In the absence of immune dysfunction and during suppressive cART, it is plausible that an effective CD8+ T cell response could be generated from naïve precursors if induced by a potent antigenic stimulation, possibly in the form of an antigen-loaded DCs. These APCs may be able to overcome any deficiencies that exist in the naïve CD8+ T cell compartment and could provide the potent stimulus needed to induce an HIV-1-specific CTL response.
HIV-1-specific CTLs are effective at imposing immunological pressure in acute infection, as shown by their induction of a large turnover and mutation rate in the virus population.52–54 Their failure to control virus in chronic infection, however, is hypothesized to be due to several factors. Regulatory T cells have been shown to suppress HIV-1-specific T cell responses following DC immunotherapy in subjects on cART,55 and have been implicated in HIV-1 pathogenesis and disease progression, the details of which have been reviewed elsewhere.56,57
Prolonged antigenic stimulation in chronic HIV-1 infection also results in T cell exhaustion with concomitant upregulation of checkpoint markers, such as programmed cell death 1 (PD-1), CTLA-4, TIM3, and others.58–60 Programmed cell death 1 (PD-1) expression on HIV-1-specific T cells is associated with multiple parameters of T cell dysfunction, including impaired proliferative capacity and reduced cytokine secretion.61–64 Interestingly, PD-1 upregulation is not associated with CD8+ T cell exhaustion in long-term nonprogressors,61 suggesting a mechanism by which CTLs could initially control virus in typical HIV-1 progression but fail to do so in the chronic stages of infection, potentially due to the upregulation of immunological checkpoint markers. Because of these observations, PD-1 has been proposed as a target in HIV-1 immunotherapy.65 Indeed, Youngblood et al. demonstrated an epigenetic program for PD-1 expression by CD8+ T cells following prolonged exposure to HIV-1,66 suggesting immunotherapies targeting PD-1 may be of variable efficacy depending on the time of cART administration relative to infection.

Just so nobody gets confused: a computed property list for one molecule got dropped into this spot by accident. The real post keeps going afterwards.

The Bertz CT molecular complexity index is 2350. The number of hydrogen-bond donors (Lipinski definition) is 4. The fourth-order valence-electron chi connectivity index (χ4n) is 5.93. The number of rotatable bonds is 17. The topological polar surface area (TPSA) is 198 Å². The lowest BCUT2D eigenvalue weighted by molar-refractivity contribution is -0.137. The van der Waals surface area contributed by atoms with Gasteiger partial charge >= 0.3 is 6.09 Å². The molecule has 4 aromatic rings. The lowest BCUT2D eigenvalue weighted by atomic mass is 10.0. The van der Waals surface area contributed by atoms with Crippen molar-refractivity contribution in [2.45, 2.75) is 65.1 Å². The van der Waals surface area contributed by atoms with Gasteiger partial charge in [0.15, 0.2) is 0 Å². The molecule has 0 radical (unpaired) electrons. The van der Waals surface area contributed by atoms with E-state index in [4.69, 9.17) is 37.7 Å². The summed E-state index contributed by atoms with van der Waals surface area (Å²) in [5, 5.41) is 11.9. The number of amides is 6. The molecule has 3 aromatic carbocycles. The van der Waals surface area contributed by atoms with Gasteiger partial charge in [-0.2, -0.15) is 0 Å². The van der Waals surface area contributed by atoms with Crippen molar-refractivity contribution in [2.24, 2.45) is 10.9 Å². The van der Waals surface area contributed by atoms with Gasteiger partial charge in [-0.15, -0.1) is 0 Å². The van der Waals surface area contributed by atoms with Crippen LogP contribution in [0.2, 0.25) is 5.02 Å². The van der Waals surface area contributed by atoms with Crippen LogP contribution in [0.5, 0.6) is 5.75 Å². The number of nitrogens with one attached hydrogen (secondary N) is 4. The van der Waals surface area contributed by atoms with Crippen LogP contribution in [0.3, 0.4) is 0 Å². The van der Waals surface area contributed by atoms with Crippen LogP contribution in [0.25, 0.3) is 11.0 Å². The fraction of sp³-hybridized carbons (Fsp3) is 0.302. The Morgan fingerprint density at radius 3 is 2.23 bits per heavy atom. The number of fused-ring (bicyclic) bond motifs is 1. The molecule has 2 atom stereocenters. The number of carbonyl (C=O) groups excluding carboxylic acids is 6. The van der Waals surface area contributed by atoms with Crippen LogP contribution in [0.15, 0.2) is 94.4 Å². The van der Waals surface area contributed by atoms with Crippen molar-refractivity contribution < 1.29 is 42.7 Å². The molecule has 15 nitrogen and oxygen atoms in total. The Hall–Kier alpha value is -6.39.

To overcome this dysfunction in memory T cells, DCs could “recondition” or “reprogram” the endogenous memory T cells such that they effectively recognize and eliminate infected targets. Wesa et al. showed that type-1 polarized DCs can revitalize defective CD4+ T cell responses specific for melanoma- associated antigens.67 Polarized DCs shifted the T cell response from one that predominantly secretes IL-5 to one predominantly secreting the type-1-associated cytokine, IFN-γ. Indeed, much of what we have learned regarding HIV-1 immunotherapy was pioneered in the cancer field, and perhaps memory T cell reconditioning could translate into HIV-1 immunotherapy as well. Recently, Deng et al. reported CTL elimination of CD4+ T cells infected with latent HIV-1 on peptide stimulation,68 thereby suggesting that boosting the endogenous memory response is sufficient to induce targeting of the HIV-1 reservoir. While these findings support the function of recall HIV-1-specific CTLs, the longevity and efficacy of such a response in chronically infected patients on cART has yet to be evaluated. It is possible that prolonged antigenic stimulation throughout years of untreated infection generated a pool of memory CTLs with short-lived effector capacity. Despite this, reconditioning or “boosting” memory CD8+ T cells is an attractive approach, as memory T cells are much more frequent and have a higher percentage of antigen-specific cells that require less co-stimulation. In contrast, these cells also have a higher likelihood of possessing an exhausted phenotype, and while they may be specific for the immunotherapy antigen, they may also perpetuate an environment of exhaustion and immune dysfunction.
A more recent and less explored consideration is the effect of existing HIV-1-specific memory T cells on the efficacy of a DC immunotherapy that aims to induce primary CTL responses from naïve precursors. Despite their failure to control virus during treatment interruption, HIV-1-specific CD8+ T cells persist in the blood of subjects on ART. While only a small fraction of PBMC and purified CD8+ T cells from these subjects secrete IFN-γ in response to HIV-1 peptide antigens, DCs loaded with these same antigens reveal broad and robust T cell responses.22,33,69 Additionally, peptide-loaded DCs enhance the percent of T cells that secrete multiple type 1 cytokines, including IL-2, IFN-γ, TNFα, MIPip-1β, and CD107a, and stimulate proliferation of T cells in response to MHC class I-restricted HIV-1 peptide epitopes.20,22,33 As the assays used in these studies range from 6 h 18 h, it is highly unlikely that DCs are inducing primary responses, but are rather revealing T cell responses that were undetectable with standard assay procedures. These findings show that HIV-1-specific T cells persist during ART and are capable of secreting high levels of type 1 cytokines in response to HIV-1 antigens, yet are not effective at eliminating infected cells. These studies also suggest that these quiescent memory cells (aka “sleeping dogs”) can be awoken with the proper stimulus.